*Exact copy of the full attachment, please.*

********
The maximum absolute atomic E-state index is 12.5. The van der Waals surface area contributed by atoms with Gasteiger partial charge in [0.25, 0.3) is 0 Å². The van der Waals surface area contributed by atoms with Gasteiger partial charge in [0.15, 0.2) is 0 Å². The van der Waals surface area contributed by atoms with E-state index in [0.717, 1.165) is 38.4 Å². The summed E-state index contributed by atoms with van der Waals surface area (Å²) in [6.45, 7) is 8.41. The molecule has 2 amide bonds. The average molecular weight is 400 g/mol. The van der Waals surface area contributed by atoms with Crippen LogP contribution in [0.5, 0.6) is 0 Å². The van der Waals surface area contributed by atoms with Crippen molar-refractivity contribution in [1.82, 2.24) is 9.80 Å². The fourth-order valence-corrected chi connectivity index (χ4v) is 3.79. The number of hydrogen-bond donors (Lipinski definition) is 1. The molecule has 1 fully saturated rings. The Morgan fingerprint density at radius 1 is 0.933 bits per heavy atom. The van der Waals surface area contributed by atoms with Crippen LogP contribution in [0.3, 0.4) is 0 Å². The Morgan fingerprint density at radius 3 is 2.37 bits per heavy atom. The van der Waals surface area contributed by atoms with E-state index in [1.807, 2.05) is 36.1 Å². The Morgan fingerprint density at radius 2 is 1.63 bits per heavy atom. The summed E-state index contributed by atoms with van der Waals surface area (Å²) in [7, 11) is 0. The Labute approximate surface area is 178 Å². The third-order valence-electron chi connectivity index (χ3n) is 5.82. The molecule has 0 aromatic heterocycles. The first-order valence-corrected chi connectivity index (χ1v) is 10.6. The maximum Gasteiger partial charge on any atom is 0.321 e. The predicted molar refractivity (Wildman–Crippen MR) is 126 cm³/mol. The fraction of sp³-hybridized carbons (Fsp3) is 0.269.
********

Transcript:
The maximum absolute atomic E-state index is 12.5. The van der Waals surface area contributed by atoms with Gasteiger partial charge in [0.25, 0.3) is 0 Å². The van der Waals surface area contributed by atoms with Gasteiger partial charge in [0.15, 0.2) is 0 Å². The van der Waals surface area contributed by atoms with E-state index in [0.717, 1.165) is 38.4 Å². The summed E-state index contributed by atoms with van der Waals surface area (Å²) in [6.45, 7) is 8.41. The molecule has 2 amide bonds. The average molecular weight is 400 g/mol. The van der Waals surface area contributed by atoms with Crippen LogP contribution in [0.5, 0.6) is 0 Å². The van der Waals surface area contributed by atoms with Crippen molar-refractivity contribution in [1.82, 2.24) is 9.80 Å². The fourth-order valence-corrected chi connectivity index (χ4v) is 3.79. The number of hydrogen-bond donors (Lipinski definition) is 1. The molecule has 1 fully saturated rings. The Morgan fingerprint density at radius 1 is 0.933 bits per heavy atom. The van der Waals surface area contributed by atoms with Crippen LogP contribution in [0.3, 0.4) is 0 Å². The Morgan fingerprint density at radius 3 is 2.37 bits per heavy atom. The van der Waals surface area contributed by atoms with E-state index in [1.807, 2.05) is 36.1 Å². The Morgan fingerprint density at radius 2 is 1.63 bits per heavy atom. The summed E-state index contributed by atoms with van der Waals surface area (Å²) in [7, 11) is 0. The Labute approximate surface area is 178 Å². The third-order valence-electron chi connectivity index (χ3n) is 5.82. The molecule has 0 aromatic heterocycles. The first-order valence-corrected chi connectivity index (χ1v) is 10.6. The maximum Gasteiger partial charge on any atom is 0.321 e. The predicted molar refractivity (Wildman–Crippen MR) is 126 cm³/mol. The fraction of sp³-hybridized carbons (Fsp3) is 0.269.